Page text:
• Maslow’s Hierarchy of Needs SELF- ACTUALIZATION NEED FOR MASLOW EMPHASIZES NEED FOR SELF ACTUALIZATION IS A HEALTHY I NDIVIDUAL’S PRIME MOTIVATION It explains why people write poetry, plays, book and music, play music, act in films, take up hobbies, climb mountains, take part in charity activies, etc.
  • Maslow’s Hierarchy of Needs SELF- ACTUALIZATION NEED FOR MASLOW EMPHASIZES NEED FOR SELF ACTUALIZATION IS A HEALTHY INDIVIDUAL’S PRIME MOTIVATION SELF-ACTUALIZATION MEANS ACTUALIZING ONE’S POTENTIAL BECOMING ALL ONE IS CAPABLE OF BECOMING
  • Maslow’s Hierarchy of Needs
  • Early Theories of Motivation
    • McGregor’s Theory X and Theory Y
      • Theory X
        • Assumes that workers have little ambition, dislike work, avoid responsibility, and require close supervision.
      • Theory Y
        • Assumes that workers can exercise self-direction, desire responsibility, and like to work.
      • Assumption:
        • Motivation is maximized by participative decision making, interesting jobs, and good group relations.
  • McGregor's Theory Y
    • The expenditure of physical and mental effort in work is as natural as play or rest.
    • People can exercise self-direction and self-control in the service of objectives to which they are committed.
    • The average human being learns, under proper conditions, not only to accept but to seek responsibility.
    • The capacity for creativity in solving problems is widely distributed among population.
    • Motivation occurs at the social, ego, and self-realization levels as well as at the first two levels.
  • McGregor's Theory X
    • People inherently dislike work and will avoid it if they can.
    • People must be coerced, controlled, directed, and threatened in order to make them work.
    • The average human being prefers to be directed, wishes to avoid responsibility, and has relatively little ambition.
    • Most people have little capacity for creativity for solving problems.
    • Motivation occurs only at the first two levels.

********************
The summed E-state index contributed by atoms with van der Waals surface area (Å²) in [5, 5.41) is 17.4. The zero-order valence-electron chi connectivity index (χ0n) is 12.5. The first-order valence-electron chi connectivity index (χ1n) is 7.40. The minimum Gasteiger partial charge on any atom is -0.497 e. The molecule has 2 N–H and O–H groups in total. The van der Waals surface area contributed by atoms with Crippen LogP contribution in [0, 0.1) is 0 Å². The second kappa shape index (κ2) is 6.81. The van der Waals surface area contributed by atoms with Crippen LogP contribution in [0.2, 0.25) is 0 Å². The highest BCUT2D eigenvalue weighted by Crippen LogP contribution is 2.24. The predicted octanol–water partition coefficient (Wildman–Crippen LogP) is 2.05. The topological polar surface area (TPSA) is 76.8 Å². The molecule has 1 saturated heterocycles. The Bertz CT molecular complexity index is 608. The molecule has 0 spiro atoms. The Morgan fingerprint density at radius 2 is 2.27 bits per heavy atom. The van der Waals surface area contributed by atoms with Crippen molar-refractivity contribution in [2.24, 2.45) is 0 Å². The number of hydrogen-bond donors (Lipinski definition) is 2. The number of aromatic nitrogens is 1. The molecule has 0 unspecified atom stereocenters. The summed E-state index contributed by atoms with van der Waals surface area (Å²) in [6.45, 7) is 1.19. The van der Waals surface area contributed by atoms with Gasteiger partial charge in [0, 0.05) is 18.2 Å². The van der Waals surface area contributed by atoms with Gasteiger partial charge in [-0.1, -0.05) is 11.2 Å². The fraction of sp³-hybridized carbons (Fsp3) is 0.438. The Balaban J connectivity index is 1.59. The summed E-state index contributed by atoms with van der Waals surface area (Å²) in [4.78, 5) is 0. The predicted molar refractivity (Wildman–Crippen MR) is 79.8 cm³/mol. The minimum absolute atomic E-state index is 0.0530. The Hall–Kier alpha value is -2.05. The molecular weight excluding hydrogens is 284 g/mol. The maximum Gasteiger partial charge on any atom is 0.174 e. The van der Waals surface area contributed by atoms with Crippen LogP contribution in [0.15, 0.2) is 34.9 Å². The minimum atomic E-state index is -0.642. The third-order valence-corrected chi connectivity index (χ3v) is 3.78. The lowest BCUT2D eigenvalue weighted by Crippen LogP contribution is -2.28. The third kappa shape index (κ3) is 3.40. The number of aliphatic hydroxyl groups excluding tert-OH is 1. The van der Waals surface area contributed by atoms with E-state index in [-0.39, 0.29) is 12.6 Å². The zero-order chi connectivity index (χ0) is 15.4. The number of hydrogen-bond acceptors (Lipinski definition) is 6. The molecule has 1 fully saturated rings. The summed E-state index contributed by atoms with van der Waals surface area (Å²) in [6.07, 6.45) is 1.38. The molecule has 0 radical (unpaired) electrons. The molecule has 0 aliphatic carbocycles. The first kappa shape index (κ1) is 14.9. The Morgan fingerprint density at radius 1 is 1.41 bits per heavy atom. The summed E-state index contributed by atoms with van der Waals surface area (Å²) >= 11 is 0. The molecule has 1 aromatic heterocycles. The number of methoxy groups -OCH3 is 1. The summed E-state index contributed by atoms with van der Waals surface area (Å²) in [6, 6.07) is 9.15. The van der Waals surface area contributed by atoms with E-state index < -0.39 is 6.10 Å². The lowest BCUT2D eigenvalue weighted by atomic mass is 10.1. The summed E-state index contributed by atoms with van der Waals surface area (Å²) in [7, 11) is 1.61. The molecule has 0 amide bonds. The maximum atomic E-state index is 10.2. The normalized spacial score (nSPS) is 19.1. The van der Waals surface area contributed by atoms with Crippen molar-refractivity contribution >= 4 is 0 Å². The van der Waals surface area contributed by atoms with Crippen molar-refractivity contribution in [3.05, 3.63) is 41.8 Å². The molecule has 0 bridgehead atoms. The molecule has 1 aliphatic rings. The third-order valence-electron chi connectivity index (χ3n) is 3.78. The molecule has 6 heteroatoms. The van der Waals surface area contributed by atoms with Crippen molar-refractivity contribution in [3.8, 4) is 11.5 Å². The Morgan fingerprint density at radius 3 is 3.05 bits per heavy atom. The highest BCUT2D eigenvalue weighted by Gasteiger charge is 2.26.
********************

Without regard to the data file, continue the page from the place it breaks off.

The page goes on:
• Early Theories of Motivation
    • Herzberg’s Motivation-Hygiene Theory
      • Job satisfaction and job dissatisfaction are created by different factors.
        • Hygiene factors: extrinsic ( job environment) factors that create job dissatisfaction.
        • Motivators: intrinsic (psychological factors/job content ) factors that create job satisfaction.
      • Attempted to explain why job satisfaction does not result in increased performance.
        • The opposite of satisfaction is not dissatisfaction, but rather no satisfaction.
  • Contrasting Views of Satisfaction-Dissatisfaction
  • Herzberg’s Motivation-Hygiene Theory
  • Motivato rs
    • Achievement : This is a measure of the opportunities for you to use your full capabilities and make a worthwhile contribution.
    • Responsibility : A measure of freedom of action in decision-taking, style and job development.
    • Recognition : An indication of the amount and quality of all kinds of ‘feedback’, whether good or bad, about how you are getting on in the job.
    • Advancement : This shows the potential of the job in terms promotion. The story of the monkey.
    • Work itself : The interest of the job, usually involving variety, challenge and personal conviction of one’s significance.
    • Personal Growth : Opportunities of learning and maturing.